The Jiyalas And The Red Shirts

A grenade attack on the home of a PPP candidate in Peshawar is followed by a deadly suicide attack on an Awami National Party rally in the city. Events of this nature remind us that the beginning of election season in Khyber Pakhtunkhwa means different things in this day and age. And therein lies the paradox of so much that happens in Pakistan on a day-to-day basis. When the time comes to look at changing the direction we are headed in, our preference is to ignore, or not to look at, the long term.
As elections loom over the horizon in Khyber Pakhtunkhwa, on paper the two obvious natural allies would be the Awami National Party and the Pakistan People’s Party. At their core are two types of party workers: the PPP’s jiyalas and the ANP’s modern day red shirts. The former are known for their fanatical loyalty to the Bhutto cause, while the latter carry the remnants of the ‘surkh posh’ red shirts of the Khudai Khidmatgar of Abdul Ghaffar Khan, better known as Bacha Khan.
The contrast between these two types of workers is stark. For the jiyala, no leaders’ sacrifices are greater than the Bhuttos and no electoral battle should be fought with the PPP not leading the charge. By contrast, the red shirts represent a different breed, where the leader is an equal and should be known for his simplicity, sense of party discipline and being accountable to his followers. This reflected an ideal that the redshirts expected their leaders to live up to, or not, as the case might be.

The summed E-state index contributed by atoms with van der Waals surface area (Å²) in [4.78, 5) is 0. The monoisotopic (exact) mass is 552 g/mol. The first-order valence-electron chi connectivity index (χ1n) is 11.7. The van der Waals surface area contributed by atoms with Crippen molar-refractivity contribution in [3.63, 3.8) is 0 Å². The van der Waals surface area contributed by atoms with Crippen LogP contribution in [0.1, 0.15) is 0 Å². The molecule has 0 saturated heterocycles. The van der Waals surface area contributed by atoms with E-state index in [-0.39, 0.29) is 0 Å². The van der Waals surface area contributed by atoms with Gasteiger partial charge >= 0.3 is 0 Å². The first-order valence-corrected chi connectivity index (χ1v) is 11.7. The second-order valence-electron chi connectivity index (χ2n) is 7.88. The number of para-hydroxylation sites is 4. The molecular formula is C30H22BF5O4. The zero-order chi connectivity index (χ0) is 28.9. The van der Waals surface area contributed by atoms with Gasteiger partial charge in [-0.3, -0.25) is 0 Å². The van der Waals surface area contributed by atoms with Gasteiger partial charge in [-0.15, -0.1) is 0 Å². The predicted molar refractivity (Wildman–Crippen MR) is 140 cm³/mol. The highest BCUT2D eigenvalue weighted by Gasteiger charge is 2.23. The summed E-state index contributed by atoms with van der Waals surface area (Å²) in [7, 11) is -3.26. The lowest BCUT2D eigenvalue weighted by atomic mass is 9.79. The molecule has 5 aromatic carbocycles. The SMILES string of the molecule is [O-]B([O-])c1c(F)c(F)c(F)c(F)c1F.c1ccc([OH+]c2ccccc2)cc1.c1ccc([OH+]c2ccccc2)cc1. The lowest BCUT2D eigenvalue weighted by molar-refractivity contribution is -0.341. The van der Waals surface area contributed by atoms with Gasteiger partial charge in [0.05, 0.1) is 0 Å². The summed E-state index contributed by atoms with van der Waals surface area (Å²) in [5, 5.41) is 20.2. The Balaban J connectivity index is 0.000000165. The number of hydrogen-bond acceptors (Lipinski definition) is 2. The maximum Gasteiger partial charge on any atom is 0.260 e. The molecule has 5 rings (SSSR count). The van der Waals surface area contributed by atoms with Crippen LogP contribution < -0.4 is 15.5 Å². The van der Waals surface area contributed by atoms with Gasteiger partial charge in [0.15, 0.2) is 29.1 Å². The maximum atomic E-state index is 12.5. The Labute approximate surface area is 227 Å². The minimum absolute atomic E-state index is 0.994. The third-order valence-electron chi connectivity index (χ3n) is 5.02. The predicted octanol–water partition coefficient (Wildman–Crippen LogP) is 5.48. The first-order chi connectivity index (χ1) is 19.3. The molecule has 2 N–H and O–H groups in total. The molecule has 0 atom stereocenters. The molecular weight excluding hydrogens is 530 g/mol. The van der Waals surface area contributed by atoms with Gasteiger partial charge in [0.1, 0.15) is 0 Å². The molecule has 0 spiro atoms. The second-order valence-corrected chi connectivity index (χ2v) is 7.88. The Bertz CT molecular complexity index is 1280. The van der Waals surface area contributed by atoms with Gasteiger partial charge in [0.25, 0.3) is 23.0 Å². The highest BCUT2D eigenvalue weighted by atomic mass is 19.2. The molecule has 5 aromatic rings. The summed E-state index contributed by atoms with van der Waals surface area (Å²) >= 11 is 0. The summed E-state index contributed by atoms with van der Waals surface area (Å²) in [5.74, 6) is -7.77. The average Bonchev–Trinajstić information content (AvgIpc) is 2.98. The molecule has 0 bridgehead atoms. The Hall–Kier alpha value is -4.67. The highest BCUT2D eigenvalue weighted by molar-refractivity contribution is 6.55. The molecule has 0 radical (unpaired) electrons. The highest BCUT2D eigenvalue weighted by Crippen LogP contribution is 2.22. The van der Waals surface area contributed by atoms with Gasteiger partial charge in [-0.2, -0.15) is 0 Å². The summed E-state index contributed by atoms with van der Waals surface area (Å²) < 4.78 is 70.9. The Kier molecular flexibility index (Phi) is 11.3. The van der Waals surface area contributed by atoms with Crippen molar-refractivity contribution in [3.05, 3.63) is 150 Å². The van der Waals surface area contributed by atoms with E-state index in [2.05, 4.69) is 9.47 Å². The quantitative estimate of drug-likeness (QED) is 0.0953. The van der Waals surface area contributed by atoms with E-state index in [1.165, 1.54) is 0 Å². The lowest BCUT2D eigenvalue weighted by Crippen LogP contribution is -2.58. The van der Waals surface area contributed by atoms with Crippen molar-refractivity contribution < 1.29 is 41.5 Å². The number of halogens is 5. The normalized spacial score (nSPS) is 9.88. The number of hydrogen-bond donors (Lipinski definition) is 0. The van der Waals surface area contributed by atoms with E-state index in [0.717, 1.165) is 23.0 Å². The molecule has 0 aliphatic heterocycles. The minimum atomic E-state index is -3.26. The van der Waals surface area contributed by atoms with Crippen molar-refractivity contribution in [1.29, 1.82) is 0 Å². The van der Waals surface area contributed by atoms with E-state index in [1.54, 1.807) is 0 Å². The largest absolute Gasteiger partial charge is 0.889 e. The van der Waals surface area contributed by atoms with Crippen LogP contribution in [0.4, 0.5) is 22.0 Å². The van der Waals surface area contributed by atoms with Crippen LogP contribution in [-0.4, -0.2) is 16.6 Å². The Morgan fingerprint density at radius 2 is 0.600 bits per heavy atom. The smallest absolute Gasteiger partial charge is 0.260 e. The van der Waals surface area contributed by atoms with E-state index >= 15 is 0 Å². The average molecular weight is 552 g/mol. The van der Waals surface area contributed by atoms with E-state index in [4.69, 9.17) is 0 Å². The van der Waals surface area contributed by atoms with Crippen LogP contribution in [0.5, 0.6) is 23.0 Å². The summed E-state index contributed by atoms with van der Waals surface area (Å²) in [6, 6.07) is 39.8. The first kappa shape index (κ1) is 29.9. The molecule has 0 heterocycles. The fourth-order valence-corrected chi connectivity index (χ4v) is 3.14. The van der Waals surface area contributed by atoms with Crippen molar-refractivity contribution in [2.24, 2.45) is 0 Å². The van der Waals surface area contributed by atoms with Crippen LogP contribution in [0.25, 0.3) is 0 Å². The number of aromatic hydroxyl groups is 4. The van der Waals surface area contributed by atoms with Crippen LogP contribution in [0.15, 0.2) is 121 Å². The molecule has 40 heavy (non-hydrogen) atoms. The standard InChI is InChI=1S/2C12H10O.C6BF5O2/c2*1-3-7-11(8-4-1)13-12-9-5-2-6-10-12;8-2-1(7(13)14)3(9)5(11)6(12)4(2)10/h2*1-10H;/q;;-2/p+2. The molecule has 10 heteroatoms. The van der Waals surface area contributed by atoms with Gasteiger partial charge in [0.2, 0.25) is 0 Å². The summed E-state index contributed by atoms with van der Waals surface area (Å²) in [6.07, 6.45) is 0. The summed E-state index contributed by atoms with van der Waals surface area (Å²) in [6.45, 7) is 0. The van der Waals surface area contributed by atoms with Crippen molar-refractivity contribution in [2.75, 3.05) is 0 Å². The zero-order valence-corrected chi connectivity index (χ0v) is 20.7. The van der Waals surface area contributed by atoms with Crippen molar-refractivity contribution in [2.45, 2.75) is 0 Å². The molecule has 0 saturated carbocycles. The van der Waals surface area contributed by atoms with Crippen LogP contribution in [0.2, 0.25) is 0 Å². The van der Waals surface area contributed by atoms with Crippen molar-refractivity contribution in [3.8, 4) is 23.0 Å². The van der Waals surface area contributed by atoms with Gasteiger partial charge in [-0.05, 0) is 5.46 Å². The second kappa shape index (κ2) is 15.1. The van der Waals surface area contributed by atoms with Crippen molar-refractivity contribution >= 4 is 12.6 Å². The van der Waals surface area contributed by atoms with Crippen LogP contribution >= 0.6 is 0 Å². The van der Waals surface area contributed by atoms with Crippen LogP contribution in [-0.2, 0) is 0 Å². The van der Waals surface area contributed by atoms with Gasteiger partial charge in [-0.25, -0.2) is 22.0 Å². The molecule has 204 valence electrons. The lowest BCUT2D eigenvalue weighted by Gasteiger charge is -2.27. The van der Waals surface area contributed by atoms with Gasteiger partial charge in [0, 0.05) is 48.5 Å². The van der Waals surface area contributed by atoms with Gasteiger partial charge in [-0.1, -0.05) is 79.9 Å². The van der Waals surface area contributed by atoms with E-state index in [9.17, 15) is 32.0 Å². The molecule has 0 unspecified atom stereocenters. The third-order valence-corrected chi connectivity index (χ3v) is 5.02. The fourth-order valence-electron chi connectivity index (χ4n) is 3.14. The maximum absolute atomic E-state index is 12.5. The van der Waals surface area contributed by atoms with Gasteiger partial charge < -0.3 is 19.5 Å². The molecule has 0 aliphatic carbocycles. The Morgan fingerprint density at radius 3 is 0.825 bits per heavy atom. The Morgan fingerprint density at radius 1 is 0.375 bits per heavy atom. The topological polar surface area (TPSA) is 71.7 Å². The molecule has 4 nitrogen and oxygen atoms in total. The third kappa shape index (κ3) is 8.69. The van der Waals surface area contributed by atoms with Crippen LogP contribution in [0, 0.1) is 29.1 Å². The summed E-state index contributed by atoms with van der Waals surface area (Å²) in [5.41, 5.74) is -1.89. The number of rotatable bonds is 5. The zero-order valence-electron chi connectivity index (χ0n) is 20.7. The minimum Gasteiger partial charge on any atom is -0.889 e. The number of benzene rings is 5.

Both the PPP and the ANP have been in power together in the federal government and in three of the provinces as well as the Senate for the last five years. They were electoral allies in the 2002 elections and have been together in various political alliances since the days of the Movement for the Restoration of Democracy (MRD). In fact, the recent alliance is not without precedent; back in 1972, the then NAP and PPP briefly allied and ensured the defeat of Abdul Qayyum Khan in a provincial by-election. Subsequent events would take things along vastly different paths, as a NAP rally was attacked in Liaquat Bagh in 1973 during Zulfikar Ali Bhutto’s government and the party was later outlawed by the PPP government.
In policy terms, both have projected themselves as liberal alternatives to the mainstream that oppose extremism and view the radicalisation of society as an existential threat to the entire country.
Despite such similarities, the reality has been quite different. Historically, when the parties are allied at a higher level, the grassroots would not turn out and vote for each other’s candidates. This antagonism would often boil over into physical clashes between the PPP’s jiyalas and the ANP’s modern day red shirts. In one case, around the time of the provincial speakers’ election in 1993, both sides nearly drew guns at each other. Worse was to follow in the 1997 NA-1 election, when the PPP candidate was injured and the son of the ANP’s candidate was tragically killed.